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This eBook from the Gutenberg Project consists of approximately 664 pages of information about A General History and Collection of Voyages and Travels Volume 10.

Receiving back our man, and returning the Portuguese pledge, we went afterwards to the island of St. Sebastian, where we took fish.  At this place the Portuguese would have betrayed us, had not a Brasilian slave informed us by signs, that they were coming in canoes to take us, as it actually fell out:  For, next morning, they came on in twelve or fourteen canoes, some of these having forty men; but being on our guard they retired.  That same night, two of our men carried away our boat, deserting to the Portuguese.  Leaving this place, we had sight of Cape St Augustine in lat. 8 deg.  S. We afterwards had sight of the isle of Fernando Noronha, within three degrees of the equator.  We crossed the line on the 13th of April, and got sight of the north star on the 19th of that month.

From the 1st to the 5th of May, we sailed about 100 leagues through the Sea of Weeds, under the tropic of Cancer.  Holding our course from thence to the N.E. till we were in lat. 47 deg.  N. we changed our course on the 22nd May to E.N.E.  The 29th of May we had soundings in seventy fathoms on white ooze, being then in lat. 51 deg.  N. The 30th of May we got sight of St Ives on the north coast of Cornwall, and arrived on the 2nd of June at Ilfracomb, in Devonshire.

CHAPTER III.

VOYAGE OF SIR THOMAS CANDISH ROUND THE WORLD, IN 1586—­1588.[44]

INTRODUCTION.

It was the constant policy, during the reign of queen Elizabeth, to encourage, as much as possible, the flame of public spirit in private individuals, by shewing the utmost readiness on all occasions to honour all who performed any remarkable service to their country, though sparing of such marks of favour on other occasions.  By this wise conduct, and by her frequent public discourses on the glory resulting from an active life, she excited many of the young nobility, and gentlemen of easy fortunes, to hazard their persons and estates in the public service, exciting a desire of fame even among the wealthy, and by this means uniting the rich, who desired to purchase honour, and the indigent, who sought to procure the means of living, in the same pursuits.  It thus happened in her reign, that such men were of most use to their country, as are scarcely of any utility in other reigns; for, merit being then the only recommendation at court, those were most forward to expose themselves in generous undertakings, who would at any other time have thought themselves excused from such dangers and fatigues.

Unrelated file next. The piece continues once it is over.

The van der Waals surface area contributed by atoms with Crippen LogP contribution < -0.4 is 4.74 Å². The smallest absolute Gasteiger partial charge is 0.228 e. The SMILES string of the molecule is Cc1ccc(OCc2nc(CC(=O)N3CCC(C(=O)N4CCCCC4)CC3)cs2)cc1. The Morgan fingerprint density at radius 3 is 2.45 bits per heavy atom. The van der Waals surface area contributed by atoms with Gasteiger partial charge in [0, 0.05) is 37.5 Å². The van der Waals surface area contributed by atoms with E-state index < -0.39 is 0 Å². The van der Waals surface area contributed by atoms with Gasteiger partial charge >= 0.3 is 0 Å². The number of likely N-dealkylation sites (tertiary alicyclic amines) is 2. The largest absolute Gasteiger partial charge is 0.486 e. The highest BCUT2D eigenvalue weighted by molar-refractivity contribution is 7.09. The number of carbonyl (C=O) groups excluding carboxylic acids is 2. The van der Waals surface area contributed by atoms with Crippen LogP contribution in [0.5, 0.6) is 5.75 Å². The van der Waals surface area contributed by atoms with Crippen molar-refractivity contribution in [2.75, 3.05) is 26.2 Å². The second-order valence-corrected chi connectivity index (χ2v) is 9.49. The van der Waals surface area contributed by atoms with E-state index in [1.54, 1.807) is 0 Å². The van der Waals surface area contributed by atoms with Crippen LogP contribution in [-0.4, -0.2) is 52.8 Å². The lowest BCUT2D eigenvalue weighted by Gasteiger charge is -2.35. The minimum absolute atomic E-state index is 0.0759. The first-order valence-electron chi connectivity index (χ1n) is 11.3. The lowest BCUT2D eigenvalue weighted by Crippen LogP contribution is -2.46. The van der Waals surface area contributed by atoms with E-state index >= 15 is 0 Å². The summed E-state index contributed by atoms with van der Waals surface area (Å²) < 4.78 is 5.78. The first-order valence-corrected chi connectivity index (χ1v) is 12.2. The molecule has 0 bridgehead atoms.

[Footnote 44:  Hakluyt, IV. 816.  Harris, Col.  I. 23.  Callender, Voy.  I. 424.  The earliest account of this voyage, according to the Bibliotheque Universelle des Voyages, I. 113, appears to have been published in Dutch at Amsterdam, in folio, in 1598.  But must assuredly have been a translation from the English.—­E.]

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